Many of us know that Julia Ward Howe, a social activist who advocated for abolitionism and women’s suffrage, authored The Battle Hymn of the Republic. Perhaps few know that she also authored a proclamation titled the Appeal to Womanhood Throughout the World urging women to unite for peace in response to the horrors of the American Civil War and other conflicts around the world. In 1872 she advocated unsuccessfully for a “Mother’s Day for Peace” to be celebrated annually in June. The American Mother’s Day celebrated today was born 36 years later and bears little resemblance to Howe’s vision for a mother’s day – a day where “Our sons shall not be taken from us to unlearn all that we have been able to teach them of charity, mercy and patience. We women of one country will be too tender of those of another country to allow our sons to be trained to injure theirs.”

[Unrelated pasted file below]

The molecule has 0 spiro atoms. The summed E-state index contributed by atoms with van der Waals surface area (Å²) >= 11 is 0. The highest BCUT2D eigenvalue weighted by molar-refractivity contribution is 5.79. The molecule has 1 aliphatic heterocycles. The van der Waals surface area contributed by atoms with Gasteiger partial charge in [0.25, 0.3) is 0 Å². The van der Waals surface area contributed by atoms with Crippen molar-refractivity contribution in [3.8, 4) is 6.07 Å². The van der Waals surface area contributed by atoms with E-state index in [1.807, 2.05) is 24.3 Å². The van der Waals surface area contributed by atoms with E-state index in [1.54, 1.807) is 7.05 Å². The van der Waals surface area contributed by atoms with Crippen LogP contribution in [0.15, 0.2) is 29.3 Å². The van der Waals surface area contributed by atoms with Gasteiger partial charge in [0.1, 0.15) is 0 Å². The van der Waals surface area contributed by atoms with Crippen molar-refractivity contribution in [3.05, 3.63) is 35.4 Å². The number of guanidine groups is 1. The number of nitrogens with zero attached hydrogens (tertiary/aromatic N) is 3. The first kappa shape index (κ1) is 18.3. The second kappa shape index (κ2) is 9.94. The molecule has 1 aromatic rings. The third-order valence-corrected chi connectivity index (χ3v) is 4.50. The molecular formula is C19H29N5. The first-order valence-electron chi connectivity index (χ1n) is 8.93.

Julia Ward Howe and her family summered at Oak Glen on Union Street in Portsmouth, and a portrait from her later years can be seen at our Museum of Newport History in the historic Brick Market.
Image: Julia Ward How in 1903. NHS, P34.